So this is the first book I read DIGITALLY on my iPad. I’ve been a hold-out for a while now—lugging stacks of books around when I travel and quite literally running out of room in my house to store books—and I am constantly giving my books away and yet they seem to continue to multiply. Every table and every shelf is filled. Every cupboard and every chest filled. Husband asks on maybe a bi-monthly basis when I am planning to get rid of some books. It’s a problem.
Everyone at work was raving about this book, but it was always checked out and I kept forgetting to order it on Amazon and my daughter said: don’t you have the iBooks app on your work iPad, and I said: yes and she said: well, you could like, download it and like, start reading it tonight. And so I did. And finished it somewhat later that night. Like a lot later. And then downloaded everything else John Green has ever written. It’s easy to download books. Dangerously easy. Here are some neat things about reading books on your iPad instead of an actual book:
Storage problem? Solved.
When you fall asleep reading…your iPad knows after awhile and it falls asleep too. Your lamp on your bedside table doesn’t do that. Well, mine doesn’t.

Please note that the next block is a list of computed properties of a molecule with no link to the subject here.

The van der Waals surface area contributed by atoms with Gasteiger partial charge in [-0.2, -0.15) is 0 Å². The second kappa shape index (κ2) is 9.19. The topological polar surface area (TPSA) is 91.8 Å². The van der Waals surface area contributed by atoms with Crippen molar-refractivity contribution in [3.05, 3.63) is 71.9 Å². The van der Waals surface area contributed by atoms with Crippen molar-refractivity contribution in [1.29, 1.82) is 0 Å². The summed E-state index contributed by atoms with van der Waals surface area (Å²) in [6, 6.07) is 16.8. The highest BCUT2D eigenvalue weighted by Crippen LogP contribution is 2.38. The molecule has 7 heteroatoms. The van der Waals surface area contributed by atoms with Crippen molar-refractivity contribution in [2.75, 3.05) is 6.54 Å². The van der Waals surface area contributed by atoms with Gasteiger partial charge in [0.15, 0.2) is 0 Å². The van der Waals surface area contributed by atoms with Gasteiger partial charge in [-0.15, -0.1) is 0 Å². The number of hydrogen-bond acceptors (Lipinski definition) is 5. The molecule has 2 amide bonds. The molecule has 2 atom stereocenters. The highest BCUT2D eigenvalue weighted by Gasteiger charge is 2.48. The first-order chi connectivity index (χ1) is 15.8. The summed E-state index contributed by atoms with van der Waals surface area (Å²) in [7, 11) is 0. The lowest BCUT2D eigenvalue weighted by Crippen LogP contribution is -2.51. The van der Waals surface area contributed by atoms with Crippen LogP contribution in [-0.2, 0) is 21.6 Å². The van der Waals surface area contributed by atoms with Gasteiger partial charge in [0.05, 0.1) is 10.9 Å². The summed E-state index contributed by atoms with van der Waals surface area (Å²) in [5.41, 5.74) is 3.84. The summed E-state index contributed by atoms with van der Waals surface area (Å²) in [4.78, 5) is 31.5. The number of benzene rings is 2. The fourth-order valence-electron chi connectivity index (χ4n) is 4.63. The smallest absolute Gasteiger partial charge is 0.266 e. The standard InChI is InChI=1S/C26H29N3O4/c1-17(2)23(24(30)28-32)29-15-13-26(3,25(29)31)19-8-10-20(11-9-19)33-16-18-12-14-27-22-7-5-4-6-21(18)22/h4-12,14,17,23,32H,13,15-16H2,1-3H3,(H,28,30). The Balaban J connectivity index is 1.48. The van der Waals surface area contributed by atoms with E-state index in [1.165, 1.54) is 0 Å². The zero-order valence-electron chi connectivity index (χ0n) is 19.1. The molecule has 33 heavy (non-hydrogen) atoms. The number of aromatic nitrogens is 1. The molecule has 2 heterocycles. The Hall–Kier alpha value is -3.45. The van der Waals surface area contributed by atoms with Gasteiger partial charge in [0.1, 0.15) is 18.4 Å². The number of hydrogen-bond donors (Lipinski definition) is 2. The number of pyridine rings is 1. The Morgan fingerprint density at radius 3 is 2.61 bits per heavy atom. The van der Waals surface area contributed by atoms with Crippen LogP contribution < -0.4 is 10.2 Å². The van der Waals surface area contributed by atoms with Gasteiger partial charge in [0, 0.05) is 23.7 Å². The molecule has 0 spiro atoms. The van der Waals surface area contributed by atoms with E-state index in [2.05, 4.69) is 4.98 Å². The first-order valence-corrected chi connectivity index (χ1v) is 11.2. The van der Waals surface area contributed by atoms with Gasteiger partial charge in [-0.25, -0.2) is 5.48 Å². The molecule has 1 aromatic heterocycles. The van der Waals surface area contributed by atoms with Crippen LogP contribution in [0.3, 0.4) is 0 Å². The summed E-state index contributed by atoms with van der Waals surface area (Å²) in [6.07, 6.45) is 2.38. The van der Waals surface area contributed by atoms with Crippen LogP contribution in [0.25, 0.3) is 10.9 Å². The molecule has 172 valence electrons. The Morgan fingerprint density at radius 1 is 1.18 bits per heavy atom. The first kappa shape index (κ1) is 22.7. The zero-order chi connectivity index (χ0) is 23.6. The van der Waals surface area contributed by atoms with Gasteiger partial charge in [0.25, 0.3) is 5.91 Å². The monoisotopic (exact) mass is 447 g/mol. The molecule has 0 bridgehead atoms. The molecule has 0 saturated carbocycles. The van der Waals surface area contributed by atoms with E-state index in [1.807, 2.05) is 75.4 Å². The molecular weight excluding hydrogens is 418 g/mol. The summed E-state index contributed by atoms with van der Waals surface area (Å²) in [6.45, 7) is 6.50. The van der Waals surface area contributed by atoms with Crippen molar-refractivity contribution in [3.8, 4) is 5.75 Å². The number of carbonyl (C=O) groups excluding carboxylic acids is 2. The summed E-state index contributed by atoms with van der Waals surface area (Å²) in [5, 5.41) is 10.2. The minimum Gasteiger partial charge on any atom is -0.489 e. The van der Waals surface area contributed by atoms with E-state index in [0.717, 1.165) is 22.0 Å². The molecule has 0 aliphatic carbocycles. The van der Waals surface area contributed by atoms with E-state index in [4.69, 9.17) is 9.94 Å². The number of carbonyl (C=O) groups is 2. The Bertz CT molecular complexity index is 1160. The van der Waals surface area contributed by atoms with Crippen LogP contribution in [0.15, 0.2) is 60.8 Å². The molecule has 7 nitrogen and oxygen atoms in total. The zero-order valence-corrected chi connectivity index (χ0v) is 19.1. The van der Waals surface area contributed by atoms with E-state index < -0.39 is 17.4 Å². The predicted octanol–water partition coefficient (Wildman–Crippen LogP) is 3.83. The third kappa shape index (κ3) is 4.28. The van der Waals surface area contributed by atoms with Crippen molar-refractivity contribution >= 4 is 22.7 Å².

If you read about something or someone that you want to know more about, you can change screens right then and there and look it up, then with a quick swipe you are back into your book.
You can blow dry your hair while you are reading without having to prop up the book.
And as I mentioned above: if you finish a book that you really like, you can, within moments, start reading the next book by the author.
And as you read deep into the night, you can continually enlarge the font if you are crying so hard that you can’t really see.
The Fault in Our Stars is technically a YA book—which if you aren’t aware is a whole genre—a genre on a meteoric rise—called Young Adult. Technically the whole Twilight series was written for “young adults,” as was Hunger Games. But just as Harry Potter was written for children, lots of books cross the age barriers and become popular with everyone. I actually have a little roll of stickers in my desk at work that say YA and I’m supposed to put one of those on the spine of any book I process that may have “R-rated or in any way questionable” material—either thematic or specific. So it’s a little confusing—books can be in the YA genre but may not actually get the YA sticker because there’s nothing truly dodgy in the content that will have parents calling and complaining that their child checked out such an inappropriate book from our library.
Deciding whether to stick a YA label on can be tricky. In some ways it’s like putting the “Graphic Lyrics label on the record album”—guaranteed sales boost with some kids. But it can be a tough call…if the f-word appears 15 times in the first chapter, it’s an automatic but what about a book that’s about kids dying of cancer? They aren’t swearing or having sex or taking drugs (at least not recreational drugs) but they’re young and they’re dying—that’s pretty heavy stuff. Is it harder for a high school kid to read about a high school kid dying of cancer than it is for a mother of a high school kid to read about a high school kid dying of cancer? There has to be an easier way to ask that.